Thursday, January 21, 2010


The Pange river is known for its abundance of fishes. That apart, It is today the seats of the forest range officers - both wildlife (of Talle Wildlife Sanctuary) and territorial (Hapoli Forest Division). Pange is located at a small valley formed by the Pange river and is 7 kilometers from Manii Polyang. A fair-weather road connects it to Hapoli.

It is more fun trekking to the Pange camp than to drive. One can see different varieties of birds and listen to their calls. By the roadsides are colorful wildflowers, wild fruits and different species of trees - big and small. It is sheer pleasure to walk on the rustling dry leaves fallen on the ground and occasional short-cuts. Once one reaches the camp, an easy walk of two hours is amply rewarded.

The Pange river meanders down by the bushes on both banks and over slippery stones. One can sit on the bank for hours together enjoying the cold breeze, watching the water struggling through the rocks and occasionally spying some fishes in the deeper water.

Welcome to Pange.

Monday, January 18, 2010

Supyu Yalañ

When Pengu Miilyobo fell, the various parts of his body were scattered all over the Ziro valley. I had a chance to visit again the place where his head and chest lie.

This monolith, believed to be the head of the mighty Pengu Miilyobo, is commonly known as the Supyu Yalañ. Much water has gone down the Supyu Kiile which quietly flows beside this stone, but it has not changed as far as I can remember. It used to be an important landmark on the way to far away fields like the Layonii or hillocks like Puntii. It still is.

Friday, January 15, 2010

Helipad at Talley Valley

First there were plans to establish the summer capital of Arunachal Pradesh. Then an attempt to build a helipad. Talley Valley has weaved many dreams, all unrealized till today. In fact, the plan to establish the summer capital, more than twenty years back, was carried out in real earnest. The road was built during that time, and it was actually the only time vehicles reached the valley. Some people were selected and encouraged to settle down in the valley, though all of them came back to Ziro one by one. The sites where their houses had once been and where they tried cultivation can still be seen in Talley Valley.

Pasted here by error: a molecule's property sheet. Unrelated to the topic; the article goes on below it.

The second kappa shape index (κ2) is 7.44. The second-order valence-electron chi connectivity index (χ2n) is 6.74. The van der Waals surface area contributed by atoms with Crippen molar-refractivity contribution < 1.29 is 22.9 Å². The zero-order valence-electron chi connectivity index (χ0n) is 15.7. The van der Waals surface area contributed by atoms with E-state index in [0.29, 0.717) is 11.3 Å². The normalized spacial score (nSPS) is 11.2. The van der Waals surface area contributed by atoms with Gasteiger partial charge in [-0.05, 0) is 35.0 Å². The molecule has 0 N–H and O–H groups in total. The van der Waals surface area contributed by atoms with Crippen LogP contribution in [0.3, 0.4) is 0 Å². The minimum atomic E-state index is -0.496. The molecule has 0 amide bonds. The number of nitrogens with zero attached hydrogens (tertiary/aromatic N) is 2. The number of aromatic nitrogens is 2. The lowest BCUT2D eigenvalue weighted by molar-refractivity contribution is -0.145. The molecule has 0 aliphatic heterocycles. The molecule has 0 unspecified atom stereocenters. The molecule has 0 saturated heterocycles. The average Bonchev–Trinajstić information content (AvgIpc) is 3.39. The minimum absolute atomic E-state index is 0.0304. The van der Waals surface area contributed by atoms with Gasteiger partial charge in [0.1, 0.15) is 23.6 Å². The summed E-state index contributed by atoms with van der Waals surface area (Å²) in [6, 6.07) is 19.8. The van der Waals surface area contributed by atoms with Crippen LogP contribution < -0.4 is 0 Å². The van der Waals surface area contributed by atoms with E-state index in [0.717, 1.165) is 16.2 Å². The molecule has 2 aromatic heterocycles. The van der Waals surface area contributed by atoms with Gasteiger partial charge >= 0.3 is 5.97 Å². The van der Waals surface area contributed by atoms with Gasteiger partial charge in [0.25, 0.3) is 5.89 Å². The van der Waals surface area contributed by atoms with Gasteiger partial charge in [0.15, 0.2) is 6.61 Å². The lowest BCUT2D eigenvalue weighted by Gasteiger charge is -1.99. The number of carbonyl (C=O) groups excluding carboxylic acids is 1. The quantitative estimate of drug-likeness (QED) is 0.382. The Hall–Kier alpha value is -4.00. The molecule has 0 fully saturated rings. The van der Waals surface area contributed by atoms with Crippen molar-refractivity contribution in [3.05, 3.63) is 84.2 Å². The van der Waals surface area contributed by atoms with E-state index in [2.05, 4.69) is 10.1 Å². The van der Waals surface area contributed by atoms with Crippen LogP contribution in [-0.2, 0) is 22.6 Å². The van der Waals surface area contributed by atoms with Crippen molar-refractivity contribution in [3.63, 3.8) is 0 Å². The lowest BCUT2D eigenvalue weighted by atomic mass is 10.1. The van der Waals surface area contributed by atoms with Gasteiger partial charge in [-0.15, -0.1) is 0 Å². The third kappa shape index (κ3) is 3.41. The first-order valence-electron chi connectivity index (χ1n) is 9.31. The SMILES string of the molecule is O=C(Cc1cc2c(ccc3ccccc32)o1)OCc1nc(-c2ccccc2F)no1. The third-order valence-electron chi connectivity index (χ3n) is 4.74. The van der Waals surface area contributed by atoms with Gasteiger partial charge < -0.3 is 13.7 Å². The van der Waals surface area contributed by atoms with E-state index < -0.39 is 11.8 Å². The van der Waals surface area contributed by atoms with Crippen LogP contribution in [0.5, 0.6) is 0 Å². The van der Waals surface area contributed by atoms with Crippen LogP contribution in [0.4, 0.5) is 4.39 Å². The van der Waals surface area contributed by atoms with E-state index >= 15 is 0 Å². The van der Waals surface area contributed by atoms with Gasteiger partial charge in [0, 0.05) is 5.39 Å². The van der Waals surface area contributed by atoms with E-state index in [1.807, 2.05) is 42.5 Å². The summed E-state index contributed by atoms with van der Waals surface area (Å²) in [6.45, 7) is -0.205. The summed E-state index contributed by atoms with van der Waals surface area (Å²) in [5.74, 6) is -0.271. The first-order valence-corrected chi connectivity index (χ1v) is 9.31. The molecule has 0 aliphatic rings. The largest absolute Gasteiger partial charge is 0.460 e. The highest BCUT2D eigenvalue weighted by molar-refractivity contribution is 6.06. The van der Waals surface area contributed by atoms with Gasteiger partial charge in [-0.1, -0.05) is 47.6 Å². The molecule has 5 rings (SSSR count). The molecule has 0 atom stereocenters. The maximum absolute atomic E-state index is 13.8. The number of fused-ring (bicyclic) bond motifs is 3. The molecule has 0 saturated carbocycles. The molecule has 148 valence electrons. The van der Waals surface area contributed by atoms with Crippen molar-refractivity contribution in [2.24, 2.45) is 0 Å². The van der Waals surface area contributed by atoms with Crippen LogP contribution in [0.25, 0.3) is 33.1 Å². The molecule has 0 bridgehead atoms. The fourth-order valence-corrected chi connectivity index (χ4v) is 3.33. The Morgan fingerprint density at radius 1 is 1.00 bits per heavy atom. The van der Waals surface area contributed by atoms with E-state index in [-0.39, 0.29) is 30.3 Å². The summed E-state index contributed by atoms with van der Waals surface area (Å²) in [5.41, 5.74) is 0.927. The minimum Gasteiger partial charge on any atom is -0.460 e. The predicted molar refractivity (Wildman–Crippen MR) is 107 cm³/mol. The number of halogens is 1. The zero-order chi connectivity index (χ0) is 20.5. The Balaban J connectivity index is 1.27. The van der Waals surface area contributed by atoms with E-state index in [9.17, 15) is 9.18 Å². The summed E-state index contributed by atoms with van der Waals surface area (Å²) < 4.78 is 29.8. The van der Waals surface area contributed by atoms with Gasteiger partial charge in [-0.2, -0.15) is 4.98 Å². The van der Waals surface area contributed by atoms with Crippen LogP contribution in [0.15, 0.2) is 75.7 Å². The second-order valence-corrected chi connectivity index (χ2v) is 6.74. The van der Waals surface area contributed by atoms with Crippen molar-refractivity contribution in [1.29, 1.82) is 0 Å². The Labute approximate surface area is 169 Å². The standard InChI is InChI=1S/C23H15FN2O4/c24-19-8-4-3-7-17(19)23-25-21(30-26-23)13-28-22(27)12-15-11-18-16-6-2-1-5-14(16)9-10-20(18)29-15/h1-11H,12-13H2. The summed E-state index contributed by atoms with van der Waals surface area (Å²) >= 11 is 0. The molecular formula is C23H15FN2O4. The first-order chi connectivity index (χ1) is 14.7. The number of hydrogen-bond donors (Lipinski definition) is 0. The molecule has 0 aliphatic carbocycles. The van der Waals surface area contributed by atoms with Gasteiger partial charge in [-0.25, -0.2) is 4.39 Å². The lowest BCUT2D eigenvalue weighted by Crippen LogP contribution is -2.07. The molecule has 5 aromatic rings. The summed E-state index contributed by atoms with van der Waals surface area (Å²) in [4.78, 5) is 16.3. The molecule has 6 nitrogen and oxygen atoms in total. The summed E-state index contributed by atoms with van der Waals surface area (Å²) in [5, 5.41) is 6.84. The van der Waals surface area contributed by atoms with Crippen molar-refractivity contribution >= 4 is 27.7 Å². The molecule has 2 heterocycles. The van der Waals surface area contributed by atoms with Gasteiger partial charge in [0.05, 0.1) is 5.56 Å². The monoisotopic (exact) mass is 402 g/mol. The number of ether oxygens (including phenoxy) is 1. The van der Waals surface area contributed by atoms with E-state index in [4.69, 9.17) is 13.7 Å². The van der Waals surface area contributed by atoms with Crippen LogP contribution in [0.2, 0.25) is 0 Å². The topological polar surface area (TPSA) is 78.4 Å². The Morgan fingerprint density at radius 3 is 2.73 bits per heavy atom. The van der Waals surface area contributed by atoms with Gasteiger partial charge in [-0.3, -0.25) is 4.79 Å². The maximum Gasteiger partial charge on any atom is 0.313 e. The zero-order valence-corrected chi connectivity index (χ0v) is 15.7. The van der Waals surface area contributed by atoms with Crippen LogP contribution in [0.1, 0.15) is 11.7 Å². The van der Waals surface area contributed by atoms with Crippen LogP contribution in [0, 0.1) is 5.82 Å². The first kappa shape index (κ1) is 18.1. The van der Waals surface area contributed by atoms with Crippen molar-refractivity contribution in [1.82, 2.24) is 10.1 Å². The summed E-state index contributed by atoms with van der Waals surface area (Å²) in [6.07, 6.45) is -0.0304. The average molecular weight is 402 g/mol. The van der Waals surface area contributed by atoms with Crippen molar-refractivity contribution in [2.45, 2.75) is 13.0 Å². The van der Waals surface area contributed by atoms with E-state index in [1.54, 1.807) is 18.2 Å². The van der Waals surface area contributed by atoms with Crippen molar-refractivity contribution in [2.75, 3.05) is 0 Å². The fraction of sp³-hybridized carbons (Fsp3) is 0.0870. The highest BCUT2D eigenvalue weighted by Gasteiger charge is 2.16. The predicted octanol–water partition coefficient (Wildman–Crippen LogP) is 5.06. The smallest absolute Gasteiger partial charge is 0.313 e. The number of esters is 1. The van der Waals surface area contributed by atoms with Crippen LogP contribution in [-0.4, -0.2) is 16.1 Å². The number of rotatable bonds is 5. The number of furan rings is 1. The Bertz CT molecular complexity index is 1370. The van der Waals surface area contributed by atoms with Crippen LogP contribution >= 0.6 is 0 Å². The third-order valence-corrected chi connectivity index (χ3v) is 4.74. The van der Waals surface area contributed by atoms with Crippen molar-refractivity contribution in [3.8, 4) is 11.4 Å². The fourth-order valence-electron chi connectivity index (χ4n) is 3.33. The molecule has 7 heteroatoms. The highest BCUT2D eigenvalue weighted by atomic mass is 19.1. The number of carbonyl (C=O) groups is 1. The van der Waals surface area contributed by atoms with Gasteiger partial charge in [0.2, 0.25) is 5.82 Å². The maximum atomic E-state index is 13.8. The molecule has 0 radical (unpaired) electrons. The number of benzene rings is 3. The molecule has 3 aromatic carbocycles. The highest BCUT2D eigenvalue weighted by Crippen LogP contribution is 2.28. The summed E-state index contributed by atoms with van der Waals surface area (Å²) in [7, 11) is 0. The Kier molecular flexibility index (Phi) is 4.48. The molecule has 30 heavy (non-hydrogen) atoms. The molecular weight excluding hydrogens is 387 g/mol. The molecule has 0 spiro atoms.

Some ten years back again, works were carried out to construct a helipad in Talley Valley. What remains today is a patch of clearing and stacks of stones. Bamboos have started closing on in the patch from the surrounding areas. Saplings of sugar pine (niiri piisa) have started sprouting up as well. It will not be long when this clearing will be engulfed in the wilderness.

Oh, yes, good for the animals!

Tuesday, January 12, 2010

Muruñ Piilo

Subu and Muruñ are two occasions which are perfect examples of the people turning a crisis into an opportunity. One may have these occasions as any other ritual to propitiate the God, but they are always observed with an air of festivity. Other reason for performing these rituals, especially by a person who has done well in the society, may be a kind of thanks giving.

The main features of these festivals are supuñ-niiñ, mithun sacrifice, penii (in case of Muruñ) and hiirii khaniiñ. Supuñ-niiñ has become an occasion to display one's ornaments, dresses and handicrafts mostly by the female members of the family. The young people gets a chance to test their agility and strength during Mithun sacrifice. Penii is the climax when everybody goes in a procession around the world (supuñ paker) of the Apatanis. People can be seen dressing up themselves any way they like. A kind of fashion show.

For whatever reason and in whatever way these festivals are observed, they are great occasions to preserve and promote the Apatani culture and practices.